On 9 Aug. JA had been elected to represent Braintree in the convention called to frame a new state constitution (Braintree Town Records, p. 503). He attended the plenary sessions of that body in the First Church in Cambridge, 1–7 Sept., and presumably again from 28 Oct. to 11 Nov.— that is, throughout its second session, which ended two days before he sailed again for Europe. On 4 Sept. he was named one of a committee of thirty members to draft “a Declaration of Rights, and the Form of a Constitution,” to be laid before the Convention at its second session (Mass. Constitutional Convention, 1779–1780, Jour., p. 26). The payroll records of the Massachusetts Council indicate that he was paid £90 for twenty-five days' attendance at committee meetings between the first and second sessions (M-Ar: vol. 170, fol. 413; vol. 171, fol. 20). JA told Edmund Jenings in a letter of 7 June 1780: “I was by the Convention put upon the Committee—by the Committee upon the Subcommittee—and by the Subcommittee appointed a Sub Sub Committee—so that I had the honour to be principal Engineer” (Adams Papers). He was in fact sole draftsman of the earliest form of the instrument which, after some revisions in committee and others in convention, none of them drastic, was adopted by the people in 1780 and is still in force as the organic law of the Commonwealth of Massachusetts, though amended from time to time by later constitutional conventions. With its simple but eloquent preamble on the principle of government by compact, its elevated Declaration of Rights, and its unprecedented clauses requiring state support for education and the encouragement of “literature and the sciences,” it is JA's chief monument as a political thinker. In editing his grandfather's writings CFA provided a carefully edited text of the Constitution of 1780, together with commentary and notes showing the modifications of the author's draft (so far as it was then possible to do so) through the point of its adoption by the Convention in its third session, Jan.–March 1780 (Works, 4:213–267). Though JA's MS appears to be irretrievably lost, copies of the 1779 printings annotated by members while the Convention was in progress have now come to light, and these will make possible a more complete and accurate presentation of the evolution of the text. See entry of 19 Dec., below, and note 1 there.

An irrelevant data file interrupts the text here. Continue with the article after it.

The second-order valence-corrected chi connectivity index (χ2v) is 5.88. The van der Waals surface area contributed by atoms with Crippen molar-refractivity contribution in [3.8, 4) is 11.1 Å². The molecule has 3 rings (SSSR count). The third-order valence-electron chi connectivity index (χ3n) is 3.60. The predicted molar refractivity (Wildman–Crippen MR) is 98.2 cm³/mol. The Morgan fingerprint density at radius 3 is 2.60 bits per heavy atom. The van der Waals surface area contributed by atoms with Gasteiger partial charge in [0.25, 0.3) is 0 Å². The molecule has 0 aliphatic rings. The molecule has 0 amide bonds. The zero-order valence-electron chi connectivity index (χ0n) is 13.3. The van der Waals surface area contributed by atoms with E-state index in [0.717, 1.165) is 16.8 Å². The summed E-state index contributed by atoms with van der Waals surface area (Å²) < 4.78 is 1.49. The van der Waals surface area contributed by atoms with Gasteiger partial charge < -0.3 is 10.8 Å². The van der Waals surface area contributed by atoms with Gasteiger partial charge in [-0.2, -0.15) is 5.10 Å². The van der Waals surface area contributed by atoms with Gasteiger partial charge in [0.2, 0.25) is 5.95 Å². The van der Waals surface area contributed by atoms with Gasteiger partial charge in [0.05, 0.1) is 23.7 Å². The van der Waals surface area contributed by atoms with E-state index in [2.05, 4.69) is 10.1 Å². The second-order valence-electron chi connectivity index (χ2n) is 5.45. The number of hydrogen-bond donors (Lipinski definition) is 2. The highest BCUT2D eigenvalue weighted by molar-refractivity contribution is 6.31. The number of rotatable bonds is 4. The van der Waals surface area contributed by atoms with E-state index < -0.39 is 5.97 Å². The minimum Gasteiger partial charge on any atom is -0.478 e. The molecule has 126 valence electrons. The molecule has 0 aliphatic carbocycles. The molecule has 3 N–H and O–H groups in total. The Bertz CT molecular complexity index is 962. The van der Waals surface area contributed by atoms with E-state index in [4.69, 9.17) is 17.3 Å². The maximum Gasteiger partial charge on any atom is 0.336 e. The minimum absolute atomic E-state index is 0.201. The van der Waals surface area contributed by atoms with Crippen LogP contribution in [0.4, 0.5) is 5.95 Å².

Meanwhile, on 27 Sept. 1779, after “a great deal of disagreeable altercation and debate,” JA was elected by Congress, on the nomination of Henry Laurens, minister plenipotentiary to negotiate treaties of peace and commerce with Great Britain, and John Jay was elected minister to Spain, leaving Arthur Lee, who was persona non grata to the French government, without a post (JCC, 15:1107–1113; John Fell, Diary, in Burnett, ed., Letters of Members, 4:439, 449; see also p. 437–438, 442–450; Lovell to JA, 27, 28 Sept. [1] and [2], Adams Papers; Gerry to JA, 29 Sept., same; and Gérard, Despatches and Instructions, p. 100–118, 893–898). Thus was settled an issue which had agitated Congress for months and of which perhaps the most lucid account is that by Burnett in his Continental Congress, ch. 23. JA's commissions (dated 29 Sept.) and his instructions (see below) were forwarded to him in a letter of 20 Oct. from Samuel Huntington, who had replaced Jay as president of Congress upon the latter's appointment to Spain (Adams Papers; printed in Works, 7:119–120). The instructions, though dated 16 Oct., had been adopted by Congress as early as 14 Aug., and the French minister in Philadelphia had had a material part in framing them (JCC, 14:956–966; copied, together with the commissions, from the originals in the Adams Papers, into JA's Autobiography at the beginning of its third and last section, entitled “Peace”). JA accepted his appointment in a letter to Huntington of 4 Nov. (LbC, Adams Papers; also copied into his Autobiography). Gérard and La Luzerne proposed that he take passage in the Sensible, which was still in Boston Harbor, and gave orders to Capt. Chavagnes to that effect (La Luzerne to JA, 29 Sept. 1779, Adams Papers; copied into JA's Autobiography along with an { 402 } undated letter from La Luzerne to Chavagnes).
2. John Thaxter Jr. (1755-1791), of Hingham, Harvard 1774, first cousin to AA through her aunt, Anna (Quincy) Thaxter. He had studied law in JA's office from 1774 until his admission to the bar in 1777, had at the same time been tutor to the Adams sons, and in 1778 had served as clerk in the office of the Secretary of Congress at York and Philadelphia, He was now going to Europe as JA's private secretary, a post he held until Sep. 1783, when he returned to America bringing the Definitive Treaty with Great Britain. He later settled in Haverhill and practiced law there. This note is largely based on Thaxter's correspondence with various members of the Adams famiy in the Adams Papers and a small collection of Thaxter family papers in MHi: see also History of the Town of Hingham, Mass. [Hingham,] 1893, 3:233; MHS, Procs., 1st ser., 19 (1881–1882):152, 158; JA, Works, 3:354–355, 383; Burnett, ed., Letters of Members, 7:377.
3. On the 14th the Sensible fell down to King's Roads (now President Roads), and on the 15th it sailed about 10 A.M. CJQA, Diary, 15 Nov. 1779; Francis Dana, Journal, 1779–1780, MHi).
Cite web page as: Founding Families: Digital Editions of the Papers of the Winthrops and the Adamses, ed.C. James Taylor. Boston: Massachusetts Historical Society, 2014.
http://www.masshist.org/apde2/